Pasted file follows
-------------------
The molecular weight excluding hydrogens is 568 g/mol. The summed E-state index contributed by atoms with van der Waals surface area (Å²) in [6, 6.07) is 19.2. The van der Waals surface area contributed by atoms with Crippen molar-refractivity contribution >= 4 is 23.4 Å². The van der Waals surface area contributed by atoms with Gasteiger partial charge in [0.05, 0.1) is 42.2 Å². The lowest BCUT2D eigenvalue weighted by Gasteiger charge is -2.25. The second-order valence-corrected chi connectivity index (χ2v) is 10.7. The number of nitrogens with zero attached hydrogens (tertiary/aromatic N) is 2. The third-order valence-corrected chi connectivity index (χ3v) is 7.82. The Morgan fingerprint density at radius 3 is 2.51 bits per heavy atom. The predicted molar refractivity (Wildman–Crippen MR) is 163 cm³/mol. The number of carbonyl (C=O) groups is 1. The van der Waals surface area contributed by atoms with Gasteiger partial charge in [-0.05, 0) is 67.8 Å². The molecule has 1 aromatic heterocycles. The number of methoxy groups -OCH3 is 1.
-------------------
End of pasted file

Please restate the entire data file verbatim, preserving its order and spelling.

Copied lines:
The molecular weight excluding hydrogens is 568 g/mol. The summed E-state index contributed by atoms with van der Waals surface area (Å²) in [6, 6.07) is 19.2. The van der Waals surface area contributed by atoms with Crippen molar-refractivity contribution >= 4 is 23.4 Å². The van der Waals surface area contributed by atoms with Gasteiger partial charge in [0.05, 0.1) is 42.2 Å². The lowest BCUT2D eigenvalue weighted by Gasteiger charge is -2.25. The second-order valence-corrected chi connectivity index (χ2v) is 10.7. The number of nitrogens with zero attached hydrogens (tertiary/aromatic N) is 2. The third-order valence-corrected chi connectivity index (χ3v) is 7.82. The Morgan fingerprint density at radius 3 is 2.51 bits per heavy atom. The predicted molar refractivity (Wildman–Crippen MR) is 163 cm³/mol. The number of carbonyl (C=O) groups is 1. The van der Waals surface area contributed by atoms with Gasteiger partial charge in [-0.05, 0) is 67.8 Å². The molecule has 1 aromatic heterocycles. The number of methoxy groups -OCH3 is 1.